Is the 30-second TV ad dying?

The 30-second television commercial, once a cultural mainstay, has lost its relevance in today’s world. But, in an evolving emerging media world, the rules are changing and many companies are having a trial run on some standard ads being replaced by sponsored content.

Sponsored content is not a new marketing strategy and we see it frequently use throughout sports games and other events. Although not “new,” the replacement of 30-second commercials with this sponsored content is emerging direction.

This new sponsored content will include extra scenes and interviews with stars from the shows with the sponsored brand mentioned before and after each segment. For example, NBC has been experimenting more with new ways of weaving marketing messages into shows for a while. For example, in “Playing House,” the characters have starred in customized spots for sponsors like Samsung Electronics Co. and Toyota Motor Corp. that appear during the program when viewers watch on demand.

Why is this happening?

TV commercials had their peak in the 1960s when people had a surplus of time, particularly in the evenings after work. With this and the lack of emails, text messages or social networks to keep up with, the consumers’ work and life had distinct boundaries.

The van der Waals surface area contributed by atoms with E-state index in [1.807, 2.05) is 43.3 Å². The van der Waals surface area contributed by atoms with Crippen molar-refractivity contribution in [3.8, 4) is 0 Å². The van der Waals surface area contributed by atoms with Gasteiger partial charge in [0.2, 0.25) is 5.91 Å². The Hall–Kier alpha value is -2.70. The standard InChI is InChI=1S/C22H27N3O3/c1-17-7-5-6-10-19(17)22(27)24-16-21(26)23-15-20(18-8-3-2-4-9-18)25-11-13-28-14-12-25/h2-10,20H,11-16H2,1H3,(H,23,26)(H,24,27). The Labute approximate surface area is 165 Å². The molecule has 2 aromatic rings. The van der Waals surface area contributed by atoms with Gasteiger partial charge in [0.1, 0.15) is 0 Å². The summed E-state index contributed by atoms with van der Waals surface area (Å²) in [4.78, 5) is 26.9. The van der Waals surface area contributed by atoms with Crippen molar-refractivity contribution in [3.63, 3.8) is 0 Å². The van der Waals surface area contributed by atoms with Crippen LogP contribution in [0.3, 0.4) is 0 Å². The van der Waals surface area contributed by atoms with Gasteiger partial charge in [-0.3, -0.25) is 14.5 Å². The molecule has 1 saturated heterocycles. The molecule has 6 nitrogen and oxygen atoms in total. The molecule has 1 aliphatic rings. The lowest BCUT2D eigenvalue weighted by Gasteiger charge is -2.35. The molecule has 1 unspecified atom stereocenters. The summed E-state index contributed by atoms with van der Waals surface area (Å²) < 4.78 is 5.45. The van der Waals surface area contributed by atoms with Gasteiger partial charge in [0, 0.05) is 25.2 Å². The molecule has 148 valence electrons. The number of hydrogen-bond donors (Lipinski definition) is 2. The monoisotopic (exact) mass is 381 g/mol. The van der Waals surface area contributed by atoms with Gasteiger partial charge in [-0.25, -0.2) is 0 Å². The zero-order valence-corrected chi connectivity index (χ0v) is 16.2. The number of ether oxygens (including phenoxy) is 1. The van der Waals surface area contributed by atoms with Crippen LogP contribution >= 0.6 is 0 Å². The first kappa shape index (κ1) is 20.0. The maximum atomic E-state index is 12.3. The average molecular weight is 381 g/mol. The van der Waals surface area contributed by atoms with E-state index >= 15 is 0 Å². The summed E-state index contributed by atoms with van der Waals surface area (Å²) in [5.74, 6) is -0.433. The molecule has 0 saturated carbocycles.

Today, consumers are becoming less tolerant of 30-second commercials because of the availability of digital media. Today’s internet-enabled consumer perceives TV commercials as possibly the least efficient way to learn about a product. “They are 30 seconds of sell when all we really want to do is sit back and watch our show,” according to Wolk.

Thus, many TV networks are cutting back on commercials to appeal to younger viewers who are used to watching shows ad-free on Netflix and to appease marketers who are concerned their messages are getting ignored amid the clutter. Today, people don’t want to be interrupted by advertising. “They want to engage with it on their own terms when they’re in consumer mode and thus in the proper mindset to listen to a brand’s messaging,” said Wolk.

With the growth of the “cord cutters,”  (consumers who chose to ditch traditional TV in favor of streaming devices) and Apple TV, Roku and other “smart” devices where consumers can opt out of commercials, brands need to embrace new strategies to connect with consumers. It will be interesting to see the growth of sponsored content and new developments that allow for uninterrupted advertising.


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